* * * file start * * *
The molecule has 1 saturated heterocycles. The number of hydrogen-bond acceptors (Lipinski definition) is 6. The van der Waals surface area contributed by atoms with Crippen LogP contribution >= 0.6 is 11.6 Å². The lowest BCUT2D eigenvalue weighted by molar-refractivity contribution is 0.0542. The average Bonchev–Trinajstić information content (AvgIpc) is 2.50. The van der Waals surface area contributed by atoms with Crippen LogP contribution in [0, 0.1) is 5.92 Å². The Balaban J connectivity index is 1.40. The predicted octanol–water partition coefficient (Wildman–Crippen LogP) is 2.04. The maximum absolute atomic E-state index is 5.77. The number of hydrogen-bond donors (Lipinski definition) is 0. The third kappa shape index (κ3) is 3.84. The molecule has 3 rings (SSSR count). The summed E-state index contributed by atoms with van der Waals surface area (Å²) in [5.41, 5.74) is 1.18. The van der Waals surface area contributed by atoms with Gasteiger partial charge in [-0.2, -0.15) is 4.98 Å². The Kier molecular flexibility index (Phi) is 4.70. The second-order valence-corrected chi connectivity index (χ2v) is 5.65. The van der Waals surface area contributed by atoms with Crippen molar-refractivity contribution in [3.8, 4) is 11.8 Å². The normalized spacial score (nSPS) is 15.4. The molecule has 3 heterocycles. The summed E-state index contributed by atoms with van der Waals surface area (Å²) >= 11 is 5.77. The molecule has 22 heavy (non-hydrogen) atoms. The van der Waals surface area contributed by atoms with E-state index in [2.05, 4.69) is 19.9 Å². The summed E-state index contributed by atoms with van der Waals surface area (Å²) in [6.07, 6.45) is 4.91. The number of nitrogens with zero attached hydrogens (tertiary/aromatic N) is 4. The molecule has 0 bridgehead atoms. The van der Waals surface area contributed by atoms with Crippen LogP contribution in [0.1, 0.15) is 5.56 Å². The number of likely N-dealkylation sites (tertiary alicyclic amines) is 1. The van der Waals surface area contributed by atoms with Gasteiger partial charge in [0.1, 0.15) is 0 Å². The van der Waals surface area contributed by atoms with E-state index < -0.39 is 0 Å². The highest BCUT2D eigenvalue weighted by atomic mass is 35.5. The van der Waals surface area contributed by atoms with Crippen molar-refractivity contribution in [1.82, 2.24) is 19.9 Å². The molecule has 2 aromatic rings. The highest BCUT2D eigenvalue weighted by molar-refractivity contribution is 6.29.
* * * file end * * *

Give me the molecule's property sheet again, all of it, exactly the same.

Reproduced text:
The molecule has 1 saturated heterocycles. The number of hydrogen-bond acceptors (Lipinski definition) is 6. The van der Waals surface area contributed by atoms with Crippen LogP contribution >= 0.6 is 11.6 Å². The lowest BCUT2D eigenvalue weighted by molar-refractivity contribution is 0.0542. The average Bonchev–Trinajstić information content (AvgIpc) is 2.50. The van der Waals surface area contributed by atoms with Crippen LogP contribution in [0, 0.1) is 5.92 Å². The Balaban J connectivity index is 1.40. The predicted octanol–water partition coefficient (Wildman–Crippen LogP) is 2.04. The maximum absolute atomic E-state index is 5.77. The number of hydrogen-bond donors (Lipinski definition) is 0. The third kappa shape index (κ3) is 3.84. The molecule has 3 rings (SSSR count). The summed E-state index contributed by atoms with van der Waals surface area (Å²) in [5.41, 5.74) is 1.18. The van der Waals surface area contributed by atoms with Gasteiger partial charge in [-0.2, -0.15) is 4.98 Å². The Kier molecular flexibility index (Phi) is 4.70. The second-order valence-corrected chi connectivity index (χ2v) is 5.65. The van der Waals surface area contributed by atoms with Crippen molar-refractivity contribution in [3.8, 4) is 11.8 Å². The normalized spacial score (nSPS) is 15.4. The molecule has 3 heterocycles. The summed E-state index contributed by atoms with van der Waals surface area (Å²) >= 11 is 5.77. The molecule has 22 heavy (non-hydrogen) atoms. The van der Waals surface area contributed by atoms with E-state index in [2.05, 4.69) is 19.9 Å². The summed E-state index contributed by atoms with van der Waals surface area (Å²) in [6.07, 6.45) is 4.91. The number of nitrogens with zero attached hydrogens (tertiary/aromatic N) is 4. The molecule has 0 bridgehead atoms. The van der Waals surface area contributed by atoms with Crippen LogP contribution in [0.1, 0.15) is 5.56 Å². The number of likely N-dealkylation sites (tertiary alicyclic amines) is 1. The van der Waals surface area contributed by atoms with Gasteiger partial charge in [0.1, 0.15) is 0 Å². The van der Waals surface area contributed by atoms with E-state index < -0.39 is 0 Å². The highest BCUT2D eigenvalue weighted by atomic mass is 35.5. The van der Waals surface area contributed by atoms with Crippen molar-refractivity contribution in [1.82, 2.24) is 19.9 Å². The molecule has 2 aromatic rings. The highest BCUT2D eigenvalue weighted by molar-refractivity contribution is 6.29.